Paper No. 10
Presentation Time: 1:30 PM-5:30 PM
THE HOT SPRINGS TRAIL REFERENCE SECTION (CENOMANIAN-TURONIAN-CONIACIAN), ERNST MEMBER, BOQUILLAS FORMATION, BIG BEND NATIONAL PARK, TEXAS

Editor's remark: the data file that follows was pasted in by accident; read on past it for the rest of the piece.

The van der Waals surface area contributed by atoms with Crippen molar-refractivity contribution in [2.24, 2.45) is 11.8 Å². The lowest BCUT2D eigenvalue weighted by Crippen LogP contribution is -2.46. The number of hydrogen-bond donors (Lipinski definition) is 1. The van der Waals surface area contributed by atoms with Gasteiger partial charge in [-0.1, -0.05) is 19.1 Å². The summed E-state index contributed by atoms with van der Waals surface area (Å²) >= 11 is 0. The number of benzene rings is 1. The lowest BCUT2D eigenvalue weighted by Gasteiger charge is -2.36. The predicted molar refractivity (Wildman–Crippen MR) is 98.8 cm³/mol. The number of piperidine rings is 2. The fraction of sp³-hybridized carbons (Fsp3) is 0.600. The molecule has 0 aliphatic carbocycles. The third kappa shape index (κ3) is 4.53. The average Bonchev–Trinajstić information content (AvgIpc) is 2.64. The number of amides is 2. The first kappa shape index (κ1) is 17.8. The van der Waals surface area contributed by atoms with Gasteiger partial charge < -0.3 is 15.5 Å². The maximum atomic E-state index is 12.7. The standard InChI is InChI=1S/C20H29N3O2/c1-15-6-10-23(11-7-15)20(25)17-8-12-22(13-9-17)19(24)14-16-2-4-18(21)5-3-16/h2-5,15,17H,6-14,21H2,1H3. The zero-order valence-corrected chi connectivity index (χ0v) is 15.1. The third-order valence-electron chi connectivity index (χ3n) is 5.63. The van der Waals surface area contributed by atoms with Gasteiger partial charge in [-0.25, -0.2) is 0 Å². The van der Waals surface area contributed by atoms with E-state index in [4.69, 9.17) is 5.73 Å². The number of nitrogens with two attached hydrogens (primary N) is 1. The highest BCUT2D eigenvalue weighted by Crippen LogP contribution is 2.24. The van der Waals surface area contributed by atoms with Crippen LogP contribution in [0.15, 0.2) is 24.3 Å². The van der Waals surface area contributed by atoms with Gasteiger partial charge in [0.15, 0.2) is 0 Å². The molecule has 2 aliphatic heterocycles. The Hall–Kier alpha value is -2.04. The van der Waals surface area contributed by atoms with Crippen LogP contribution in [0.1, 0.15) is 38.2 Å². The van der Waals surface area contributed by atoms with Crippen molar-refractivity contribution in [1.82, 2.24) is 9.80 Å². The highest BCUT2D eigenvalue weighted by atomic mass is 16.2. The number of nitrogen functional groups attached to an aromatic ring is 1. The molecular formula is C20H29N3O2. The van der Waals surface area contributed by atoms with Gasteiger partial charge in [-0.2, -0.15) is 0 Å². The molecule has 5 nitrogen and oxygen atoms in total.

The Hot Springs Trail (HST) measured section is to be established as the formal stratigraphic reference for the Ernst Mbr, Boquillas Fm, Big Bend National Park, TX. The name 'Ernst' derives from an atypical section near Ernst Tinaja, which is not the type locality or area. Basal HST rocks lie disconformably on the Buda Fm with the top defined as the top of the Allocrioceras hazzardi Zone, conforming to the Ernst Mbr as redefined by Cooper and others (2004). Detailed mapping, stratigraphy, and paleontology of the rocks over a strike-distance of 80 km indicate that the HST is the most representative in terms of biostratigraphy, lithostratigraphy and thickness. Accessible and protected by the National Park Service, the HST is gently tilted and unfaulted. Differences in lithologic appearance arise from variations in proportions of micrite, microfossil tests, shell material, and terrigenous clays and sand, and sedimentary structures. Coarse-fine mm-scale couplets are near-ubiquitous in the lower half of the section and in the top 10 m, though some resistant ledges are cored with massive micrite or foraminiferal limestone. Ledges in the intervening section are thin-bedded, and terrigenous sand is rarer. Coarse material may be shell fragments or terrigenous sand. Recessive layers are dominated by clay or have many clay partings separating sub-mmmm limestone laminae, or carbonate laminae sets. Decimeter to cm scale cross-lamination is common at tops of resistant beds. Limonitic zones follow or approximate bedding, and result from oxidation/hydration of sulfide accumulations. Identified fossils (1995-present: W.A. Cobban, USGS) correlate the HST with established Western Interior Seaway, northern European, Tethyan and Pacific Rim inoceramid interval and ammonite taxon range zones. The HST spans the Cenomanian-Turonian and Turonian-Coniacian Stage Boundaries, and extends the North American geographic range of some species up to 1100 km further south than previously known.